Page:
Washington: The United States once again refuted allegations made by Pakistan Prime Minister Imran that Washington is behind an effort to oust his government from power.
“There is absolutely no truth to the allegations,” State Department spokesperson Ned Price said during a press briefing.
Price said the US does not support one political party over another in Pakistan, but instead supports the principles of rule of law.
Imran Khan on Sunday named a senior American diplomat as the person who was allegedly involved in the “foreign conspiracy” to overthrow his government through a no-confidence vote.
Speaking at a meeting in Islamabad, Imran Khan claimed that Assistant Secretary of State for South and Central Asian Affairs Donald Lu was involved in the “foreign conspiracy” to topple his government.
Imran Khan claimed that Donald Lu warned the Pakistan Ambassador to the US, Asad Majeed, that there would be implications if the Pakistan PM survived the no-confidence vote.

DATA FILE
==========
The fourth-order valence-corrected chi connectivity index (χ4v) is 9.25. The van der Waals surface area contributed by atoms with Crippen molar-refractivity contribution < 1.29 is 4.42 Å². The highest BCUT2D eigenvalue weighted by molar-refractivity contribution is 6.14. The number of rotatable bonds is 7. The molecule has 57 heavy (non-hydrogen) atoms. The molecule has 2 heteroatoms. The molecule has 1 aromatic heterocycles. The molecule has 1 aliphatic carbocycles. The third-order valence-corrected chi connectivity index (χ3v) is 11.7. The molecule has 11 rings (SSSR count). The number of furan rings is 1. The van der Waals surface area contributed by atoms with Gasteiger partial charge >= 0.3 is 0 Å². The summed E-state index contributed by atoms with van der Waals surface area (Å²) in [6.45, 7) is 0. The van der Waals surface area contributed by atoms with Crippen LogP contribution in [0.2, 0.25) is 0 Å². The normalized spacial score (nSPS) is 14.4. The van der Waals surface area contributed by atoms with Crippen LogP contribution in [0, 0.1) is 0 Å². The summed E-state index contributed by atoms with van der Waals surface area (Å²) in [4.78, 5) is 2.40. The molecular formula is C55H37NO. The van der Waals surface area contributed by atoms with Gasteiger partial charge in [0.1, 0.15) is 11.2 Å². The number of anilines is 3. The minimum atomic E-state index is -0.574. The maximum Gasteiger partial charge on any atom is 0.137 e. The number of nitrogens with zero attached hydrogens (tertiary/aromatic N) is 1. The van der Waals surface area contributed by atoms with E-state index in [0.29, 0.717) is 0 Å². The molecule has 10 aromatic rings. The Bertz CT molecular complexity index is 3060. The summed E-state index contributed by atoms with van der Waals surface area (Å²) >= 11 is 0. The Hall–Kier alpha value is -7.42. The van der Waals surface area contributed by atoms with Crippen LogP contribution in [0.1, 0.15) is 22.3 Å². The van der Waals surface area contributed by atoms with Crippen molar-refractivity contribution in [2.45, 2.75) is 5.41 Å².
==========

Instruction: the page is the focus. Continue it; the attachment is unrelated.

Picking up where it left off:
On Sunday, Pakistani President Arif Alvi dissolved the Pakistani parliament following Khan’s advice. Imran Khan made the proposal minutes after parliament’s deputy speaker rejected a motion of no confidence in him as “unconstitutional.”
The decision to cancel the no-confidence vote angered opposition parties, who said they would appeal the decision in court. Pakistani Information Minister Fawad Hussain had said a snap parliamentary election will be held within 90 days.
Pakistan media has criticised the dissolution of the National Assembly in the country, saying that whatever happened on Sunday violated all rules governing proceedings in the House, particularly those dealing with the motion of no-confidence.
In an editorial published on Monday, the Dawn newspaper said that Imran Khan could have played the political game like a true sportsperson and still emerged stronger from the loss given the sharp narrative he had spun leading up to the vote.